As freezing temperatures start to bite in the war-torn Middle East region, tens of thousands of Syrian refugees, stranded along the Syrian side of the border with Jordan, have been thrown a lifeline by the Hashemite Kingdom.
On Tuesday, Jordanian authorities announced the resumption of aid to tens of thousands of people, half of them children, who have been stuck in squalid conditions with little food, water, medical care and other necessities since Jordan closed the border on June 21 to Syrian refugees fleeing their war-torn country.
That followed the killing of seven Jordanian soldiers reportedly by Islamic State militants. Since then, Jordan has allowed only one delivery of aid, back in August, to the refugees forced to stay on a remote, barren strip of no-man's land.
“We are very happy that we can resume now the operation,” said Jens Laerke, spokesman for the U.N. Coordination of Humanitarian Affairs. “It is a lifeline to the 85,000 people. I believe three-quarters of them are women and children, who are stranded there in this remote, arid area.”
Food, other aid delivered Tuesday
Laerke told VOA that food and essential items were delivered on Tuesday to some 170 households in the Rukban community in preparation for the winter months. He noted that this was the beginning of a planned two-week distribution cycle and in the coming days other relief, as well as health care services, would be provided.
Aid has begun to flow to the refugees from different U.N. agencies. For example, the U.N. Children's Fund has been distributing warm sweaters, trousers, jackets, hats, gloves, scarves, socks and boots to children under age one, as well as warm winter clothing for older children.
The agency, which has delivered safe water to the refugees on a daily basis since the border was closed in June, plans to provide hygiene kits, along with other non-food items.
Winter weather a major concern
UNICEF spokesman Christophe Boulierac said that aid workers have not yet had a chance to assess the condition of the refugees, but according to unconfirmed reports, there has been “an increase in malnutrition and rise in preventable diseases” among the children and women.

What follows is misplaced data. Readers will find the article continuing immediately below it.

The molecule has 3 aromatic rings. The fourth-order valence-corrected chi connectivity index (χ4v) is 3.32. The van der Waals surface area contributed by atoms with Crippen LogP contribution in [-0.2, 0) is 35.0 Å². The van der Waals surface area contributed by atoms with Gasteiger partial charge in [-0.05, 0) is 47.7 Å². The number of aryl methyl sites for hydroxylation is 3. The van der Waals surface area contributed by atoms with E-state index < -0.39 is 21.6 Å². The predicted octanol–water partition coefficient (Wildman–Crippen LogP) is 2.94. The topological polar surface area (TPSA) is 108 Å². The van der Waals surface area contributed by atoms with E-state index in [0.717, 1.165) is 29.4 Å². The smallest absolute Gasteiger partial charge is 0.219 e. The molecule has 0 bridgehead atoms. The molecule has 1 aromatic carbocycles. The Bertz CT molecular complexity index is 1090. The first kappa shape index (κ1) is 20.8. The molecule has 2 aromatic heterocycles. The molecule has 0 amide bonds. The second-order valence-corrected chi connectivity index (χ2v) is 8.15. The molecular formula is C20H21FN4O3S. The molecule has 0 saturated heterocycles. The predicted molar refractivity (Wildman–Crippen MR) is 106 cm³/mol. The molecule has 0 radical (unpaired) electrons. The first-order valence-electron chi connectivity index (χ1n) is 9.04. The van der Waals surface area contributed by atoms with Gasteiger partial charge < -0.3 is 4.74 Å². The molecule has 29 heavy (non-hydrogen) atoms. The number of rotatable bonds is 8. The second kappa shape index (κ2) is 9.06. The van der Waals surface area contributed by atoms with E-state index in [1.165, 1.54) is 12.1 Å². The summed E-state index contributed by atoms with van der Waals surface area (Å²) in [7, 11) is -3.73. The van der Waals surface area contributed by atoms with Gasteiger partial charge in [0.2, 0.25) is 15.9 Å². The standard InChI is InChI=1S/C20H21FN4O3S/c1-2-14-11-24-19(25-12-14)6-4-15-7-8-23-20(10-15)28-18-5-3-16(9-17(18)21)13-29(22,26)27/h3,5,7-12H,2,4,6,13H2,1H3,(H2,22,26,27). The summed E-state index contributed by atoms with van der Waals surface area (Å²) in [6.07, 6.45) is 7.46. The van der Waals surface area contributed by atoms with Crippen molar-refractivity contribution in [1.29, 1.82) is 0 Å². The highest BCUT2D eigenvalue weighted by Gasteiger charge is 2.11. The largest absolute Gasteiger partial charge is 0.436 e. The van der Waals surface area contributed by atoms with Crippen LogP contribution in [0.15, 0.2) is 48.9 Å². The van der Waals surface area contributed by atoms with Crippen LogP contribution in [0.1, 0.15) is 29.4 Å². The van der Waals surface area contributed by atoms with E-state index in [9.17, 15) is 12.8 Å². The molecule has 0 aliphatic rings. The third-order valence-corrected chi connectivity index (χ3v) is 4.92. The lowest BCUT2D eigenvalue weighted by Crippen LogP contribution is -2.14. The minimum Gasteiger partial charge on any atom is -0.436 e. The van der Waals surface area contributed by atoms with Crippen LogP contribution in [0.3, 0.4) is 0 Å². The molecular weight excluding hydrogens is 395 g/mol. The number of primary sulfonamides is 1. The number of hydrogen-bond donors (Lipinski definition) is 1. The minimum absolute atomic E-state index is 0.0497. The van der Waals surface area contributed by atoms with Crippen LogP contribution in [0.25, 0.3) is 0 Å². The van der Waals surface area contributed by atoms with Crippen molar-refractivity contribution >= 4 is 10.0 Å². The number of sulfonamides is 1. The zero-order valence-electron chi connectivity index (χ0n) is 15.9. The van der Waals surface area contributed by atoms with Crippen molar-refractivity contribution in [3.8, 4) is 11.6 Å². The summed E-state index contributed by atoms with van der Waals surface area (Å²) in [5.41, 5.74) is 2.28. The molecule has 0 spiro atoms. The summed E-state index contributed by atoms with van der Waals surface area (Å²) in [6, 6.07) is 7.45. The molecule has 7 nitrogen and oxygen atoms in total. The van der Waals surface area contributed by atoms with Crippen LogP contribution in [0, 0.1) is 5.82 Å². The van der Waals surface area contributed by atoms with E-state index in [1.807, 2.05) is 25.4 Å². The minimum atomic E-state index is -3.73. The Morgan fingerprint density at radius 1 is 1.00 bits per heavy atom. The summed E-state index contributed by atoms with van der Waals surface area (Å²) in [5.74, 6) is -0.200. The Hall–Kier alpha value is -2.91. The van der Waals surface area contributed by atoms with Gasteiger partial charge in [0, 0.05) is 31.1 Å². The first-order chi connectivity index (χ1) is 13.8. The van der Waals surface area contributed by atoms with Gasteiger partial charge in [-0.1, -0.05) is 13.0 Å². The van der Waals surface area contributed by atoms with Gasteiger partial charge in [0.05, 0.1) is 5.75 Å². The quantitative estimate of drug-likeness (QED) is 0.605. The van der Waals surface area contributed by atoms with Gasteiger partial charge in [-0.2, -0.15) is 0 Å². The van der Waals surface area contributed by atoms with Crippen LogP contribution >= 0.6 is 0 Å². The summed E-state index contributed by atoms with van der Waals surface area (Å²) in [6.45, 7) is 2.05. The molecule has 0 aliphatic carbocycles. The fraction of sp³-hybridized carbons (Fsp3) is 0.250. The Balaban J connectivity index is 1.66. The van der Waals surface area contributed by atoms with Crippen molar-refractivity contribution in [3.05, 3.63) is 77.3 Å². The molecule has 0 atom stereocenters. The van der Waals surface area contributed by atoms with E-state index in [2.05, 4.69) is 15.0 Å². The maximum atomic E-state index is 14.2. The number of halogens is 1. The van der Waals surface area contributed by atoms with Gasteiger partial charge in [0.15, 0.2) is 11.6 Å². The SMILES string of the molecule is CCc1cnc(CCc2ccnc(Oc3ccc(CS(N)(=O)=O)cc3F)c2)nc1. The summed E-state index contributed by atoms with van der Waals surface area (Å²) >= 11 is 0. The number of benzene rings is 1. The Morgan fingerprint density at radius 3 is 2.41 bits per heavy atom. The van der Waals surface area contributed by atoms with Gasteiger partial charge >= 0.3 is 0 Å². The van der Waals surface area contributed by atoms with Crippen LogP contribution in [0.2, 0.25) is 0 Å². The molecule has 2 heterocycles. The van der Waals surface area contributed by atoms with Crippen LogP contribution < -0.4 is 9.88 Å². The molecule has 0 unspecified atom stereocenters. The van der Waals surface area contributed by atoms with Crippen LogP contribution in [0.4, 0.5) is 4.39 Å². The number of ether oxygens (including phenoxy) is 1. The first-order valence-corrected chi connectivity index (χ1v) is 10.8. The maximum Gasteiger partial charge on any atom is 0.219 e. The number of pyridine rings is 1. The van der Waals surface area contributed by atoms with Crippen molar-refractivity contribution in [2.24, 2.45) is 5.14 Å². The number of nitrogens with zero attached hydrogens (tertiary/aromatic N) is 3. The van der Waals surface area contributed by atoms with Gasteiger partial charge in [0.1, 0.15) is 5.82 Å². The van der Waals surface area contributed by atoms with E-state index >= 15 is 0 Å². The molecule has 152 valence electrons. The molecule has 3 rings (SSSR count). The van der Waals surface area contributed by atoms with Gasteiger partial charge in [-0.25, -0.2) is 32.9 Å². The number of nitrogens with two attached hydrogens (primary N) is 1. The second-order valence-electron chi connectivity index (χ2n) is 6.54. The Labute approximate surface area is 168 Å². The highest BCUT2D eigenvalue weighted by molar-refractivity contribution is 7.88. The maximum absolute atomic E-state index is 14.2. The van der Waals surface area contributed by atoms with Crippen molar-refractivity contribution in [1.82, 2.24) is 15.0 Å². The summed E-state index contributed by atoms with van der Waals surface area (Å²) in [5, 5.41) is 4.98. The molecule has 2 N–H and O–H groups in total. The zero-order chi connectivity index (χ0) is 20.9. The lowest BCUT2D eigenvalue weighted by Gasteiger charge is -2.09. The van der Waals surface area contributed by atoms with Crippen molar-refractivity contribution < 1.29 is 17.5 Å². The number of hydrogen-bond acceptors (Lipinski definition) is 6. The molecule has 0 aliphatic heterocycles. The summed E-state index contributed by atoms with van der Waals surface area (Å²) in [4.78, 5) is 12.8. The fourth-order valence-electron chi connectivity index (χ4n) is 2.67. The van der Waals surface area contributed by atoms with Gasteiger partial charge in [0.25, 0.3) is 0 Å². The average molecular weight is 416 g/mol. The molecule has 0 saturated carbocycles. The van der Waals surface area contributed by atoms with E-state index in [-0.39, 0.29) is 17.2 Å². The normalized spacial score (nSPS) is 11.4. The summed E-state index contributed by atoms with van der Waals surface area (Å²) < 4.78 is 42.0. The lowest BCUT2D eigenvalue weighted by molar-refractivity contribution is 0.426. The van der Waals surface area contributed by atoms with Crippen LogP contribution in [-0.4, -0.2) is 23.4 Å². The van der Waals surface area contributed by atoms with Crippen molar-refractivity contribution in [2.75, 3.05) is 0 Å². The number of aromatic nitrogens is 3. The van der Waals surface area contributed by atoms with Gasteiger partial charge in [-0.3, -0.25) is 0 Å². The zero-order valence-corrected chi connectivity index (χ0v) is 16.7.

“There are also children with disabilities at about 2- to 3-percent and many unaccompanied and separated children.” He said UNICEF was extremely concerned about the welfare of children, particularly during the bitter cold winter months when “children will be more susceptible to acute respiratory infections and other winter-related conditions.”
He said UNICEF was establishing a so-called mobile health and nutrition caravan to provide primary health care services. “Discussions are ongoing with the Jordan Armed forces for access to children and individuals requiring urgent medical support,” he said.
Warm clothing, blankets
With the onset of winter, the U.N. refugee agency has expanded its winter assistance program throughout Syria and the region. The agency said it aimed to reach 3.2 million internally displaced Syrians and refugees and 1.4 million displaced Iraqis within Syria and Iraq, as well as in Turkey, Jordan, Lebanon and Egypt.
The UNHCR said its humanitarian operation included a mixture of cash payments to people in need, along with the distribution of warm clothing, blankets, heating fuel and other necessities to help people survive the harsh winter.
While there are plans to assist more than 292,000 vulnerable Syrians and nearly 30,000 Iraqis and other nationalities in Jordan, a UNHCR spokesman, Matthew Saltmarsh, told VOA that the agency's winterization plan did not include the border area where the Syrian refugees were stranded.
“We have not had access until now and we have been negotiating with the Jordanian authorities to obtain that access.
"This is one of the most challenging humanitarian operations in the world today and UNHCR and other agencies would like to extend their thanks to the government of Jordan for making the operation possible."
He said that he understood the security constraints that obliged authorities to stop aid to the area some months ago. Nevertheless, he said, "Overall, we are hopeful and confident that this will be the start of sustained, better access to the area."